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Last Operating ICT 1301 Mainframe Computer Set To Run Again

Soulskill posted about a year ago | from the antique-computing dept.

United Kingdom 56

Zothecula writes "What weighs 5.5 tons and has less computing power than your watch? A pioneering piece of computing history call 'Flossie,' the last operating ICT 1301 mainframe. The National Museum of Computing recently took delivery of the dismantled computer, which needed three moving vans to bring it to the museum's storage facility in Milton Keynes, UK. Rod Brown, custodian of Flossie for the past decade, said: 'Flossie has had an extraordinary life -- or more precisely four lives. After it was decommissioned at the University of London in about 1972, it was purchased at scrap metal prices by a group of students who ran an accounting bureau for about five years. They then advertised it in Amateur Computer Club Magazine and it was bought — again at scrap metal value. After languishing for a period in a barn in Kent, it was restored with the help of the Computer Conservation Society. Visitors could then come and see, smell, and feel the vibrations of a remarkable 1960's computer. Last year, Flossie was again at risk of being scrapped, but thanks to The National Museum of Computing the machine is safe again. The team and I are delighted with this news — especially because TNMOC has such an outstanding track record of restoring computers and maintaining them in full working order. We look forward to the day that it can go back on display.'"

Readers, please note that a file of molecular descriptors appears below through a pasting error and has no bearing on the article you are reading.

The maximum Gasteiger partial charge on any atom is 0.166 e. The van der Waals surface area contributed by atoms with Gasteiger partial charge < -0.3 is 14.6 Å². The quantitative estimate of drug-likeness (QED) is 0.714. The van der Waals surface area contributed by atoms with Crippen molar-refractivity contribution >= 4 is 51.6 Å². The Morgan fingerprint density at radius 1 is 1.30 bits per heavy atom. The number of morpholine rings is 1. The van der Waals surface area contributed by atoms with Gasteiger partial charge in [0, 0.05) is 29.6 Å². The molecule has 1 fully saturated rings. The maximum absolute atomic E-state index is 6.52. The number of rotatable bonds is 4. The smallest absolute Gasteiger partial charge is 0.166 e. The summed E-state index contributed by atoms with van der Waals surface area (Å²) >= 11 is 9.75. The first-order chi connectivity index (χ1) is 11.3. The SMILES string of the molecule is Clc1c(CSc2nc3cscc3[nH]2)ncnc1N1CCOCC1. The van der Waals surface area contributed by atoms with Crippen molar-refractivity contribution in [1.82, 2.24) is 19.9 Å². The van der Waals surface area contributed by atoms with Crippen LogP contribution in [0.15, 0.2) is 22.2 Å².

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So, does it run Linux? (0)

GodfatherofSoul (174979) | about a year ago | (#45162111)

n/t

Re:So, does it run Linux? (0, Informative)

Anonymous Coward | about a year ago | (#45162181)

No

Re:So, does it run Linux? (3, Informative)

bobthesungeek76036 (2697689) | about a year ago | (#45162193)

With 12KB of memory I would think it would have a wee bit of trouble loading the kernel...

Re:So, does it run Linux? (2)

SuricouRaven (1897204) | about a year ago | (#45162291)

Linux has been run on 64k micros. Getting it down to 12k would be fiddley, yes. Extensive parts would need to be rewritten. But... it might just be doable.

Re:So, does it run Linux? (2)

clickclickdrone (964164) | about a year ago | (#45162345)

Strange as it might seem, the correct answer to every computing related question isn't always Linux.

Re:So, does it run Linux? (2)

SuricouRaven (1897204) | about a year ago | (#45162493)

You don't do something like that to be useful. You do it to see if you can.

Re:So, does it run Linux? (2)

Joining Yet Again (2992179) | about a year ago | (#45162673)

OK, let's find 5 lines from the Linux kernel and recompile them for this architecture.

Linux is not the pragmatic but lean&mean beast it once was. It suffers the same problem as every big project: a cadre of developers so intimately familiar with the system that adding bits here and there fits neatly into their already excellent understanding, while to newcomers it just raises the barrier to entry.

Re:So, does it run Linux? (1)

Anonymous Coward | about a year ago | (#45163049)

Like landing a few test pilots in rubber suits on the Moon. I agree. But after you do it, you don't keep thinking about it do you?

Re:So, does it run Linux? (0)

Anonymous Coward | about a year ago | (#45172693)

Like landing a few test pilots in rubber suits on the Moon. I agree. But after you do it, you don't keep thinking about it do you?

Well, the Chinese are thinking about it. Maybe that means something in this respect.

Re:So, does it run Linux? (1)

K. S. Kyosuke (729550) | about a year ago | (#45163057)

Strange as it might seem, the correct answer to every computing related question isn't always Linux.

You can always use the Forth, Luke! (Especially on very small systems.)

Re:So, does it run Linux? (0)

Anonymous Coward | about a year ago | (#45162651)